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Surrogacy, Part 2: North Carolina Laws

In Part 1, we talked about the confusing hodgepodge that is international and US surrogacy law. In considering surrogacy, you may be hoping to keep things close to home to keep travel costs down and stay close to everyone involved and wondering what the law is here in North Carolina. While North Carolina doesn’t have any specific law regarding surrogacy, most judges in the state will grant intended parents pre-birth orders protecting their status as parents, and North Carolina is considered a surrogacy-friendly state.

There are no statutes or cases in North Carolina that directly address surrogacy, but the courts have created a path to legal parenthood for intended parents. First, a potential surrogate and the intended parent or parents come to an agreement and sign a surrogacy contract. The surrogacy contract [link] protects everyone involved and is almost always upheld by North Carolina courts under standard contract law. Once the surrogate is pregnant, the surrogate and the intended parents file with the court for a declaratory order, called a pre-birth order. If the pre-birth order isn’t granted, intended parents can petition for a post-birth declaratory order declaring them legal parents. If one or both intended parents aren’t granted a pre- or post-birth order, they must move forward with an adoption process.

Pre-birth orders are common in North Carolina but can depend on the genetic relationship between the intended parents and the child. These orders are almost always granted if all intended parents are genetically related to the child. If one of two married intended parents is genetically related to the child, pre-birth orders are usually granted. Married intended parents or a single intended parent are also likely to be granted pre-birth orders. If two intended parents aren’t married and aren’t both genetically related to the child, pre-birth orders vary greatly by judge. Some judges will grant a pre-birth order, some will grant an order only to the related parent, and others will deny the order entirely. Gender or sexual orientation don’t tend to make a difference in getting pre-birth orders. A pre-birth order declares that the intended parents are the legal parents of the child from the time the child is born. The hospital and recording office are instructed to issue a birth certificate with the intended parents’ names on it, and the intended parents are given the authority to make medical decisions for the child once it is born. When the child is born and the birth certificate is issued, the intended parents are the legal parents of the child, and nothing more needs to be done.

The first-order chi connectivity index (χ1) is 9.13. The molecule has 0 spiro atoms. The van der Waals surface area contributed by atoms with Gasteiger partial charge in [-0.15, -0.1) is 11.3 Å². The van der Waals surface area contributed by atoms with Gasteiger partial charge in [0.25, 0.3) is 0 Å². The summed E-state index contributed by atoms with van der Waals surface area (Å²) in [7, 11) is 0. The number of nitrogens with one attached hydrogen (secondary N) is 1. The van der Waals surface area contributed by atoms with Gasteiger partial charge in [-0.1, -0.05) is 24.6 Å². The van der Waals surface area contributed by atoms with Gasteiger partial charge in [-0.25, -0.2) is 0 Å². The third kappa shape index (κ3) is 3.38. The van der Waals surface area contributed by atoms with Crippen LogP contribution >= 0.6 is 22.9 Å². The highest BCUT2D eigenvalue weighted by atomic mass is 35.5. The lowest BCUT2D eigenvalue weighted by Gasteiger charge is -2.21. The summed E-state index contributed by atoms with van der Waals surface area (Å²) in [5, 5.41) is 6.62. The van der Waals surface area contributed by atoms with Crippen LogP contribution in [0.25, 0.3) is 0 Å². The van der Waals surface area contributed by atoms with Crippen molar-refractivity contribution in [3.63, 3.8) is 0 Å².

If a pre-birth order isn’t granted, petitioning for a post-birth order is the next step. A post-birth order declares that the intended parents are the legal parents and orders a new birth certificate be issued. The only major difference from a pre-birth order is that a post-birth order gives the surrogate time to change her mind about giving the child over to the intended parents after it is born. If a post-birth order is also not granted to one or both of the intended parents, the intended parents must go through the adoption process. This is much longer and more involved process. In North Carolina, adoption is limited to single people, married couples, or the spouse of a parent. Unmarried couples or the unmarried partners of a legal parent are not able to adopt the child.

Pre- and post-birth orders are usually granted in North Carolina, but there is no legal guarantee and outcomes can vary by judge. If an order can’t be obtained, intended parents will have qualify for a North Carolina adoption. If you and your partner want to expand your family by surrogacy, the only way to truly guarantee that both you and your partner can legally be named the child’s parents is to be married.